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Health A-Z

Medical Content Created by the Faculty of the
Harvard Medical School

Diagnosis

Coronary artery disease usually is diagnosed after a person has chest pain or other symptoms.

Your doctor will examine you, paying special attention to your chest and heart. Your doctor will press on your chest to see if it is tender. Tenderness could be a sign of a non-cardiac problem. Your doctor will use a stethoscope to listen for any abnormal heart sounds.

Your doctor will do one or more diagnostic tests to look for CAD. Possible tests include:

  • An EKG. An EKG is a record of the heart's electrical impulses. It can identify problems in heart rate and rhythm. It can also provide clues that part of your heart muscle isn't getting enough blood.

  • Blood test for heart enzymes. Damaged heart muscle releases enzymes into the bloodstream. Elevated heart enzymes suggest a heart problem.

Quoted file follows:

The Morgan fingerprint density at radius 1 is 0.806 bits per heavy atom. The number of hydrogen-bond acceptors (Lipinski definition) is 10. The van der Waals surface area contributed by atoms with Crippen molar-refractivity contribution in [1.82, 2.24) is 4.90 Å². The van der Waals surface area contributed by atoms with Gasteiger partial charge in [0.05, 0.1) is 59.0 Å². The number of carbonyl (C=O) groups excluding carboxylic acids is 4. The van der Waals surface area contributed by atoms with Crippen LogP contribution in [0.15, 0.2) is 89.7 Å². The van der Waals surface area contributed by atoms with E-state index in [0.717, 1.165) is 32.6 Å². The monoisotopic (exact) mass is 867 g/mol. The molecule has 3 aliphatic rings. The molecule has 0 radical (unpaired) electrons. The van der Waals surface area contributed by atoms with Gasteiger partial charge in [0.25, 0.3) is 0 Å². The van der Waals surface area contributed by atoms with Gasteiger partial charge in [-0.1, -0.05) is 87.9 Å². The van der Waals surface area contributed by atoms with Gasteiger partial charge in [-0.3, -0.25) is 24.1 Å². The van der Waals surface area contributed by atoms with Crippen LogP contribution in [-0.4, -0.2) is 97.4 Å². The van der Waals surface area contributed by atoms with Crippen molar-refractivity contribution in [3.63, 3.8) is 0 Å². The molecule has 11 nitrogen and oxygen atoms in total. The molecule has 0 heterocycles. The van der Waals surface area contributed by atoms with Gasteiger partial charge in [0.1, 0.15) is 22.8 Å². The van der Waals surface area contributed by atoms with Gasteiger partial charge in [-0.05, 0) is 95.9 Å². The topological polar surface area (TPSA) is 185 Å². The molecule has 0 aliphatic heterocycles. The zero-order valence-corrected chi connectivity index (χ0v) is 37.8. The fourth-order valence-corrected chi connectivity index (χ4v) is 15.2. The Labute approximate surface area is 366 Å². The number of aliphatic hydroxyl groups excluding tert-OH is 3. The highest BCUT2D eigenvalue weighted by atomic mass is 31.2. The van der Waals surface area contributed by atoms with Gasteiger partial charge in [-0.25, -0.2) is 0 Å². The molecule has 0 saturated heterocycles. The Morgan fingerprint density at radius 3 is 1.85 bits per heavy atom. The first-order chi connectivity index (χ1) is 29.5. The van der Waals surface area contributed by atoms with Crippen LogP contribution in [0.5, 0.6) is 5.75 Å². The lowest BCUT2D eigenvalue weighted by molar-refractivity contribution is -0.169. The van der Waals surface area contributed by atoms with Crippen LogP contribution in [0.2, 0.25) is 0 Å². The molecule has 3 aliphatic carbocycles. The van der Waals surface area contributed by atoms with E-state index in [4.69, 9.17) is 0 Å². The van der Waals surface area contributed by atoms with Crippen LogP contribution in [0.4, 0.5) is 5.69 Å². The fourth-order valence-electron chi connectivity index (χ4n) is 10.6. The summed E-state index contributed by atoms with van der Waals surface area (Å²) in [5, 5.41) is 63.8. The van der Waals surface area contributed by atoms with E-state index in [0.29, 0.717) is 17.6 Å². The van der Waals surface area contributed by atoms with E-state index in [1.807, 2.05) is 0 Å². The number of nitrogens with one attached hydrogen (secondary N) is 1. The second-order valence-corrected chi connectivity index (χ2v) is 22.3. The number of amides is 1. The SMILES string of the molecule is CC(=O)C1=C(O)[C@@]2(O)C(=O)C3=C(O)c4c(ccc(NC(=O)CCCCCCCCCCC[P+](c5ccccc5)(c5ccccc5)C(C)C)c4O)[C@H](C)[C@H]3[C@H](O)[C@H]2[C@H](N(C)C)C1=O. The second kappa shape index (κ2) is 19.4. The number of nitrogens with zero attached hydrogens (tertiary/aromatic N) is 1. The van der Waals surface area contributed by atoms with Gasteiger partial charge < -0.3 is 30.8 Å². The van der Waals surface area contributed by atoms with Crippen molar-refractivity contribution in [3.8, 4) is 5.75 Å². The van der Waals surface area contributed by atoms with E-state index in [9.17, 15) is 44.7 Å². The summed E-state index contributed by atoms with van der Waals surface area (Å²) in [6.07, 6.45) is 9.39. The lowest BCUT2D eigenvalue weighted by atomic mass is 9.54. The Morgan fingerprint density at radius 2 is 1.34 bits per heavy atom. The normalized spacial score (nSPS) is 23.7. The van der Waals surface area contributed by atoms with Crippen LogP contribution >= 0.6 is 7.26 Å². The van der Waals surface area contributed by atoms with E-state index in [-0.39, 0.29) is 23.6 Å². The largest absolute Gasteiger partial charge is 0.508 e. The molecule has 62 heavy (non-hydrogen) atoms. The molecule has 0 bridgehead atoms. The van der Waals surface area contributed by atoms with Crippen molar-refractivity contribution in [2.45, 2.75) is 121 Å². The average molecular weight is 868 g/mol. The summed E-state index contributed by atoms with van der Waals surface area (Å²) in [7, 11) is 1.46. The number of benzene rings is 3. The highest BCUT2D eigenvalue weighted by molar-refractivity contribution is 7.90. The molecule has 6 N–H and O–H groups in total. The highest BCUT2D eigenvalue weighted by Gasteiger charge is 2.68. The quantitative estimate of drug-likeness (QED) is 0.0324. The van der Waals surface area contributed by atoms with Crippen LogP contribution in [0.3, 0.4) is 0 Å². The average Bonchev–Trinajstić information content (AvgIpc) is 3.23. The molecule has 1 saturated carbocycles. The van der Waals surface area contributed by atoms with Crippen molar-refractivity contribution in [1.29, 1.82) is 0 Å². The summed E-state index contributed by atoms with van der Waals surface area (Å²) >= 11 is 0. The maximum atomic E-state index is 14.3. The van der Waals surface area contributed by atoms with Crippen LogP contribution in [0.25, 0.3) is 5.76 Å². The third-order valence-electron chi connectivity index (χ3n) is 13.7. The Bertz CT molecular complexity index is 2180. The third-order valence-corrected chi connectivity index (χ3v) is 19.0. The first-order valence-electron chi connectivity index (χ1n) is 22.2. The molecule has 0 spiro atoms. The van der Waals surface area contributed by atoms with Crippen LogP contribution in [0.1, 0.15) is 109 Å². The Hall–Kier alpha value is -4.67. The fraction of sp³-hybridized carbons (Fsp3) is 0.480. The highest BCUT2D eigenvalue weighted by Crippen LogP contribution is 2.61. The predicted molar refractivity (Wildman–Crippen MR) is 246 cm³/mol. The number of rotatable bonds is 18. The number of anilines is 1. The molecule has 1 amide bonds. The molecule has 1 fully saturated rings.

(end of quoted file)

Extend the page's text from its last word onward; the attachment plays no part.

• An exercise stress test. This test monitors the effects of treadmill exercise on blood pressure and EKG to identify heart problems.

  • An echocardiogram. This test uses ultrasound to produce images of the heart's movement with each beat.

  • Imaging test with radioactive tracers. In this test, a radioactive material helps certain features of the heart show up on images taken with special cameras.

  • A coronary angiogram. This is a series of X-rays of the coronary arteries. The coronary angiogram is the most accurate way to measure the severity of coronary disease.

    During an angiogram, a thin, long, flexible tube (catheter) is inserted into an artery in the forearm or groin. The tip of the tube is pushed up the body's main artery until it reaches the heart. Then it is pushed into the coronary arteries. Dye is injected to show blood flow within the coronary arteries. It also identifies any areas of narrowing or blockage.

    Angiography can now also be performed with a CT scan of the chest. It is done while dye is injected in a vein. The newer process is called CT angiography.

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From Health A-Z, Harvard Health Publications. Copyright 2007 by the President and Fellows of Harvard College. All rights reserved. Written permission is required to reproduce, in any manner, in whole or in part, the material contained herein. To make a reprint request, contact Harvard Health Publications. Used with permission of StayWell.

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